Regular readers of this blog will be familiar with my frequent banging-on about authenticity and reluctance or, more often, refusal to reproduce any piece of furniture until I can locate (at least an image of) an extant, unaltered example to copy. That, and some comparable wood.
It has been previously suggested I employ woods such as maple and poplar (standard North American fare) in my reproductions and I have staunchly rebuked same proposals on the grounds that only oak/walnut/mahogany/pine are period correct for British furniture.
Virginia, having overheard me reviewing the previous two paragraphs aloud, is now tapping an index finger on the paradoxical ash bureau and not-so-quietly chanting “Liar, liar, pants on fire!”
Whilst it’s true that furniture from the mid seventeenth-century to the late eighteenth-century is commonly grouped into The Age of Oak, The Age of Walnut and The Age of Mahogany, anomalous pieces of furniture do crop up with surprising regularity.
The following is a very small sample of solely case furniture (simply because its broad surfaces show off the wood to the best advantage) that really only differs from the norm by the species of the wood employed in its construction.
The Age of Oak
Seventeenth-century furniture developed from contemporary oak post-and-beam building technology, hence its glue-less, peg-jointed and robust construction. However, the many indigenous species of trees (plus introduced species of fruit and nut trees etc.) that were commonly used for domestic utensils were periodically employed in the making of furniture.
Fig. 1. Archetypal Charles II oak chest of drawers… though made of yew, circa 1680. (Christie’s)
Fig. 2. Another Charles II ‘oak’ chest – this time, made of pear, circa 1685. (Wirthmore)
Fig. 3. Pear close-up. (Wirthmore)
Fig. 4. Transitional Charles II chest of drawers; again, made of yew, circa 1685 – later brackets. (Robert Young)
Fig. 5. Yew close-up. (Robert Young)
The Age of Walnut
As England’s cabinetmakers’ skills accumulated, so their quest for alternative furniture timbers broadened. Oak’s coarse grain did not compare with the beauty of walnut veneers and cross-grained mouldings.
Fig. 6. William and Mary ash and yew chest of drawers, circa 1690 – feet replaced; later brasses. (Christie’s)
Fig. 7. William and Mary cocus chest of drawers, circa 1690.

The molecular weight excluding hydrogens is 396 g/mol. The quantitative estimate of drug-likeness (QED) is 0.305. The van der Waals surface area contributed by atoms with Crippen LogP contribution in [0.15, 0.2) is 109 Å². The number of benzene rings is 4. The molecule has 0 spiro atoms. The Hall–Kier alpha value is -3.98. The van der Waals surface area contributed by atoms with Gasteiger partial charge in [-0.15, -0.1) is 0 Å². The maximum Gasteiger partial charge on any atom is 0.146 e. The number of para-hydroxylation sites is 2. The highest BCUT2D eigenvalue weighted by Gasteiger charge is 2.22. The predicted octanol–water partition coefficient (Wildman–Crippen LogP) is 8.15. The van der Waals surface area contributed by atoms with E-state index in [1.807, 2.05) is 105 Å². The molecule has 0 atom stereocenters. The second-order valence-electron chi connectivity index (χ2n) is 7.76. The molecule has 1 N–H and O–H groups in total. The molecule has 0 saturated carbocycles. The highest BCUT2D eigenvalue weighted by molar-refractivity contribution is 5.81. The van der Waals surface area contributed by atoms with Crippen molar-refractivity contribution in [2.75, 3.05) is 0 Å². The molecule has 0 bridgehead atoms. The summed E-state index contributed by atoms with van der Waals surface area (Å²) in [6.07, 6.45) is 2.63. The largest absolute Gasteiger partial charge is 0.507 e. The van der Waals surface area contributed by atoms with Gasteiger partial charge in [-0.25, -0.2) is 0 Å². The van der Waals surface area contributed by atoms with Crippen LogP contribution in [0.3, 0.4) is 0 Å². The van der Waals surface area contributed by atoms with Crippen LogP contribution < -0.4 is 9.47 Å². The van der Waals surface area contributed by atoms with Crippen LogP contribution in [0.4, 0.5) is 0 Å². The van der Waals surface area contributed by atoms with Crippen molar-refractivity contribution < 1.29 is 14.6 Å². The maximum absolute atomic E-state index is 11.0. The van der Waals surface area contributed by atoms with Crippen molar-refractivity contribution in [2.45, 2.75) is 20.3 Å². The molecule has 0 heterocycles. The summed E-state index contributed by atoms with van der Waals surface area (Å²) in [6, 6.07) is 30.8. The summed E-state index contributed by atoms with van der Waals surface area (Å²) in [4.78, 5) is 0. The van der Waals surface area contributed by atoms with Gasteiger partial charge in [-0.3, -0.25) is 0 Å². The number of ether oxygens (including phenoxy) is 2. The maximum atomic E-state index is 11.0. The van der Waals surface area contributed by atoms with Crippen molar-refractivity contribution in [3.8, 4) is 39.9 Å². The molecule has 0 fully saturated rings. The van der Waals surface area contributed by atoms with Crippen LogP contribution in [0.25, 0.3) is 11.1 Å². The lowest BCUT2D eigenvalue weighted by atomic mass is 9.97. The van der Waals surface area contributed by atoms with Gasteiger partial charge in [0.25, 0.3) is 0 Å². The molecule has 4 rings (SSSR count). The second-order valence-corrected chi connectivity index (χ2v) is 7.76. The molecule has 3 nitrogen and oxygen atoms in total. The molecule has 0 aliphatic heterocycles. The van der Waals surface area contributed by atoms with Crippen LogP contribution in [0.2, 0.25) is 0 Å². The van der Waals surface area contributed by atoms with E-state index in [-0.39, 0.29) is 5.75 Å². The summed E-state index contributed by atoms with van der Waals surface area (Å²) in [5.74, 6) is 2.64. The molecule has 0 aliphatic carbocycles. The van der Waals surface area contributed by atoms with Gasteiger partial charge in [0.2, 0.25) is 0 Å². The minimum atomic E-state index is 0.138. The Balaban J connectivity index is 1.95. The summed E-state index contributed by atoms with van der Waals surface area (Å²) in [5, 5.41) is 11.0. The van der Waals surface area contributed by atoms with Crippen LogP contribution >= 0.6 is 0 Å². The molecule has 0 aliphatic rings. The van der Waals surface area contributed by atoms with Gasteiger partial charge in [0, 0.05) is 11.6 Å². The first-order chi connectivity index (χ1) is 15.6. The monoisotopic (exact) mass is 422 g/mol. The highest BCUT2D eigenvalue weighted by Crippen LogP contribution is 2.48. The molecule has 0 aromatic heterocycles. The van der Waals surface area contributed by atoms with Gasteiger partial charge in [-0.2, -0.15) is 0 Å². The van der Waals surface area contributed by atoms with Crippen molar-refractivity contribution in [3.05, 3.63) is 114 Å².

Fig. 8. William and Mary elm, fruitwood and walnut chest of drawers, circa 1690 – later brasses and feet. (Robert Young)
Fig. 9. William and Mary fruitwood and sycamore chest of drawers, circa 1690. (Robert Young)
Fig. 10. Sycamore close-up. (Robert Young)
Fig. 11. William and Mary laburnum oyster chest of drawers, circa 1690 – later brasses. (Sotheby’s)
Fig. 12. William and Mary laburnum oyster chest of drawers, circa 1690. (Christie’s)
Fig. 13. William and Mary olive oyster chest of drawers, circa 1690. (Richard Gardner)
Fig. 14. William and Mary olive oyster chest of drawers, circa 1690. (Sotheby’s)
Fig. 15. William and Mary olive oyster chest of drawers, circa 1690. (Jayne Thompson)
Fig. 16. William and Mary walnut and yew chest of drawers, circa 1690 – later brackets. (Bonhams)
Fig. 17. Queen Anne princes wood (S. American Dalbergia spp.) chest of drawers, circa 1705. (Bonhams)
Fig. 18. Queen Anne ash chest of drawers, circa 1710. (William Word)
Fig. 19. Ash close-up. (William Word)
Fig. 20. Queen Anne burr oak chest of drawers, circa 1710 – later brackets.
Fig. 21. George II burr elm chest-on-stand, circa 1730. (Christie’s)
Fig. 22. George II plum chest of drawers, circa 1730. (Michael Pashby)
Fig. 23. George II Anglo-Indian teak chest of drawers, circa 1730. (James Graham-Stewart)
Fig. 24. Teak close-up. (James Graham-Stewart)
Fig. 25. George II apple chest-on-stand, circa 1740.
The Age of Mahogany
English cabinetmakers reached their zenith by the mid eighteenth-century. The principal wood used during this period was mahogany from Central America, though exotic timbers from the four corners of the globe were often incorporated either in part, or in whole.
Fig. 27. George II burr elm chest of drawers, circa 1740. (Michael Pashby)
Fig. 28. George II burr oak (and painted) chest of drawers, circa 1740. (Yew Tree House)
Fig. 29. Painted carcase close-up. (Yew Tree House)
Fig. 30. George II burr yew chest-on-chest, circa 1750. (Christie’s)
Fig. 31. George II fruitwood bachelor’s chest, circa 1750. (Christie’s)